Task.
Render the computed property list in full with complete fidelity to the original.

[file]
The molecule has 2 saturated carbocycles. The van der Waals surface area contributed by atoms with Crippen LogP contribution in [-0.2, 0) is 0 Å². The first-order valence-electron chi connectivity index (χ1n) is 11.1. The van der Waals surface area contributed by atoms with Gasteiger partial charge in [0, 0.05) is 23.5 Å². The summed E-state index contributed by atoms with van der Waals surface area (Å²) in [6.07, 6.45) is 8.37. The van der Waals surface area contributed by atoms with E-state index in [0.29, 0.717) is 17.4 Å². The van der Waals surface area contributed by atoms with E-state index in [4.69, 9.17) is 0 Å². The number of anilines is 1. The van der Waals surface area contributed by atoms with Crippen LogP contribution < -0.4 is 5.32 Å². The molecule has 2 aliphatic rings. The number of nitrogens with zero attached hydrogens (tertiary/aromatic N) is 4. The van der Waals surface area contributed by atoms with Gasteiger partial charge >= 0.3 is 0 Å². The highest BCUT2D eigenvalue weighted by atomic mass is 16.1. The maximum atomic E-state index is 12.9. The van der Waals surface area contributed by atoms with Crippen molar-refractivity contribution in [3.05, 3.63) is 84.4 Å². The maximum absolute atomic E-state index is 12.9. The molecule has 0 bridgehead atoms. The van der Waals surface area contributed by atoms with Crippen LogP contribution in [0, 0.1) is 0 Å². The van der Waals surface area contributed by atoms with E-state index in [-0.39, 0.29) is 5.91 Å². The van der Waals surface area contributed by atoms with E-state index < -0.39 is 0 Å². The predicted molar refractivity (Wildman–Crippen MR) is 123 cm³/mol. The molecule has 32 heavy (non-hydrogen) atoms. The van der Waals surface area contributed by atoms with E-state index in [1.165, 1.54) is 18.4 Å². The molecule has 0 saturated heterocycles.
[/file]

The molecule has 2 saturated carbocycles. The van der Waals surface area contributed by atoms with Crippen LogP contribution in [-0.2, 0) is 0 Å². The first-order valence-electron chi connectivity index (χ1n) is 11.1. The van der Waals surface area contributed by atoms with Gasteiger partial charge in [0, 0.05) is 23.5 Å². The summed E-state index contributed by atoms with van der Waals surface area (Å²) in [6.07, 6.45) is 8.37. The van der Waals surface area contributed by atoms with E-state index in [0.29, 0.717) is 17.4 Å². The van der Waals surface area contributed by atoms with E-state index in [4.69, 9.17) is 0 Å². The number of anilines is 1. The van der Waals surface area contributed by atoms with Crippen LogP contribution < -0.4 is 5.32 Å². The molecule has 2 aliphatic rings. The number of nitrogens with zero attached hydrogens (tertiary/aromatic N) is 4. The van der Waals surface area contributed by atoms with Gasteiger partial charge >= 0.3 is 0 Å². The highest BCUT2D eigenvalue weighted by atomic mass is 16.1. The maximum atomic E-state index is 12.9. The van der Waals surface area contributed by atoms with Crippen molar-refractivity contribution in [3.05, 3.63) is 84.4 Å². The maximum absolute atomic E-state index is 12.9. The molecule has 0 bridgehead atoms. The van der Waals surface area contributed by atoms with Crippen LogP contribution in [0, 0.1) is 0 Å². The van der Waals surface area contributed by atoms with E-state index in [-0.39, 0.29) is 5.91 Å². The van der Waals surface area contributed by atoms with E-state index < -0.39 is 0 Å². The predicted molar refractivity (Wildman–Crippen MR) is 123 cm³/mol. The molecule has 32 heavy (non-hydrogen) atoms. The van der Waals surface area contributed by atoms with E-state index in [1.165, 1.54) is 18.4 Å². The molecule has 0 saturated heterocycles.